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Protecting yourself against fraud when booking your vacation

P1180407 Did you know that you probably have very little protection against fraudulent representations or bankruptcies when you’re booking a vacation? The time frame for disputing charges on your credit card is usually 60 days. If you’re a last-minute person who books today and leaves tomorrow, that may work for you, but those of us who plan ahead are out of luck.

Here’s a possible scenario: In October, you book an all-inclusive trip south for mid-February, but when you show up at the hotel, it’s not there. You find another one down the street, but now you’ve paid twice. How can you get your money back for the first one that disappeared? With great difficulty and under limited circumstances!

Large hotel chains, travel companies

If you’re booking with a large hotel chain that has locations all over the country and/or the world, I personally wouldn’t worry about it disappearing. Chances are, if one location went belly-up, the corporate office would step in to compensate the affected customers. If they didn’t and the media got wind of it, who would ever book with them again? The business cost would be too much for them not to intervene. Obviously there are exceptions, but even paranoid-me is ok with this one.

The problem: Vacation rentals from the owner

If you’re renting directly from the owner, what assurance do you have that the property will be there when you arrive? Yes, there are probably pictures online. There may even be multiple reviews of the property from past stays, but what if there is a mix-up with the dates and the owner double-books the property? These scenarios are rare, but they certainly happen. How can you protect yourself?

Read the guarantee of the website that you’re using

Last summer, we booked our condo in Phoenix for our stay this past February. We used Trip Advisor and it worked really well. We found one that we liked in our price range, sent the owner a message with a few questions, sorted out details, then booked and paid for it right on the site – ½ the fee when we booked, and the other ½ 30 days before our arrival date. The condo was clean, comfortable, and as it was described in the advertisement. Note: I’m not being paid to say that. 🙂

Trip Advisor has a “Peace of Mind Guarantee” that covers your vacation rental fees up to $10,000, with restrictions (so read the site yourself to see if your rental qualifies – I am not a lawyer!). Having this extra protection made me feel confident booking the rental because it extended the time period for making a claim if we needed to. This particular guarantee was for 60 days as well, but the clock started ticking as of our rental stay date, not when we paid.

There are many sites that offer these types of guarantees and each one is only as good as the site itself. If you’re booking on a site that hasn’t been around long and doesn’t have a lot of backing behind it, there may not be much additional comfort from their “guarantee”. Do your homework.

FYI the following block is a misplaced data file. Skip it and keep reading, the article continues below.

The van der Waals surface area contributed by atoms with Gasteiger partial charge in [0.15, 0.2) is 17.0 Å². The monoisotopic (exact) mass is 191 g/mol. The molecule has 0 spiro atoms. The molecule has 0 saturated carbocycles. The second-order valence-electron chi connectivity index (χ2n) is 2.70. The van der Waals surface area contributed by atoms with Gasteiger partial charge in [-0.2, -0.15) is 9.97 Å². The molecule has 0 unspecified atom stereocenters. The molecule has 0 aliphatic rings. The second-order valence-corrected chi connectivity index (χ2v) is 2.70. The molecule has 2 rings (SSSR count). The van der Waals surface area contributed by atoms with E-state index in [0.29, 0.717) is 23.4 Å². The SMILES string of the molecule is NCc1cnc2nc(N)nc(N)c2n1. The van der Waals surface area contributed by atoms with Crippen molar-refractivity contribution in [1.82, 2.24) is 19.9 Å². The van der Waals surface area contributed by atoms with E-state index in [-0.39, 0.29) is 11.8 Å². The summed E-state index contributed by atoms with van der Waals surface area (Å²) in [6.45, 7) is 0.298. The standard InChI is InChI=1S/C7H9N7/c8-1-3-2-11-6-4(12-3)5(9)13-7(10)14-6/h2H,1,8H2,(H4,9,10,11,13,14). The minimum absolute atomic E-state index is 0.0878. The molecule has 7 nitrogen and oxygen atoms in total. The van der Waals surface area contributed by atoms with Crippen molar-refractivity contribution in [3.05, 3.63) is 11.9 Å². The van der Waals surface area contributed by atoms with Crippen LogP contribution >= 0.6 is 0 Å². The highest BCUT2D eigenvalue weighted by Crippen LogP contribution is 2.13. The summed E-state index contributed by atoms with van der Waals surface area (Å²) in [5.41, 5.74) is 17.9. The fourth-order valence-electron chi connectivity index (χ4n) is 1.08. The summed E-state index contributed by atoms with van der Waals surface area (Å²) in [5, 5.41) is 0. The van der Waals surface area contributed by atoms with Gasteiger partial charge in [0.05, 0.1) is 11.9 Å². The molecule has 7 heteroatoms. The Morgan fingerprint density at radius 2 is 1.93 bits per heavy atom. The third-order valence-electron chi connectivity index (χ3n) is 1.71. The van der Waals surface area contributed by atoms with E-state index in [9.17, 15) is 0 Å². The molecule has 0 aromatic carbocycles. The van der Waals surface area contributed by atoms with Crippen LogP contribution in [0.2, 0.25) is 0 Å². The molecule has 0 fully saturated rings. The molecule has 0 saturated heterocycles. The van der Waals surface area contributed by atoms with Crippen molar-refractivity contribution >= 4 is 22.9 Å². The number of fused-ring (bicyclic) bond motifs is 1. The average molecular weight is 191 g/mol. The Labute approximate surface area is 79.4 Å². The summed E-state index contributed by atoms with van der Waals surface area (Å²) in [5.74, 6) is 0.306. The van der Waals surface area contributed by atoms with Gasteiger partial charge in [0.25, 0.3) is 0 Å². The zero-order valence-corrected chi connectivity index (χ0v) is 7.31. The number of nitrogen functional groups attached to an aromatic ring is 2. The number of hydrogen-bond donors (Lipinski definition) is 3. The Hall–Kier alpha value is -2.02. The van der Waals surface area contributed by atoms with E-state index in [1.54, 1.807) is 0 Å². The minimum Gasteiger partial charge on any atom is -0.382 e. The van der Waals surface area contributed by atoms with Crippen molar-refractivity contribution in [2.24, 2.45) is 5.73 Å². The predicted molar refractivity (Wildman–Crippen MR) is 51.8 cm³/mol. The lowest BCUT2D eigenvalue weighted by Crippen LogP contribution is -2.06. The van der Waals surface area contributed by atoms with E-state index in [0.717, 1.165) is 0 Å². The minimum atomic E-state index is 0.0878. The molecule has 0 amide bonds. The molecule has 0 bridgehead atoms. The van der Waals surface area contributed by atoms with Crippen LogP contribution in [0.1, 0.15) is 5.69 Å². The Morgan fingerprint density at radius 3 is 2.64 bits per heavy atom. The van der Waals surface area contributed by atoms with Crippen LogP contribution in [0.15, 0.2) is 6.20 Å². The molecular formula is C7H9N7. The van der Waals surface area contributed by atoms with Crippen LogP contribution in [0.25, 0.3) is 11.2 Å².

Beware of those who try to steer you away from the site’s booking forms

If a site is going to give you a guarantee, in all likelihood, you’re going to need to make the payment for the rental on the site and not directly to the owner. There is also going to be a charge for the guarantee somewhere either for you or the owner (or sometimes both of you).

Beware of people who ask you to book the rental using other forms. If you follow their lead, you lose the guarantee. I had this problem 3 times this past week. We were going to go to Hawaii next winter, and I had sent out multiple inquiries for vacation rentals for the various places we were looking to stay. Each person responded asking me to book outside of Trip Advisor. When I stated my preference to pay on the site, one never replied again, the second agreed but asked that I pay part of the associated fee on top of the rental fee, and the third absolutely refused. The only way she would rent to us was if I paid her in full either by PayPal or credit card.  Not going to happen.

Speaking of Pay Pal…

Pay Pal’s protection is actually less than the standard credit card. At the time of writing, the dispute timeline was 45 days from the date of payment. You can read the full terms here:

The other problem with Pay Pal is that pretty much anybody can get a payment through it. In contrast, in order for a person to accept a credit card payment directly (and not through Pay Pal), they need to go through a verification process with the bank. That doesn’t mean that there is no way they won’t take your money illegitimately, but hopefully at least the obvious scammers are going to be cut out.

Bottom line

Remember that your credit card offers only limited protection when booking a vacation. Check out any other possible recourse that you may have if the seller disappears before you get to use what you paid for. Use the booking forms on the site if you want the site’s guarantee. Never pay by cash, cheque, or wire transfer.

Kind of takes the fun out of vacation planning, doesn’t it? When you’re planning your vacation, what do you do?

May 22, 2014

1 responses on "Protecting yourself against fraud when booking your vacation"

  1. Fraud sites are everywhere these days. We need to be extra careful.
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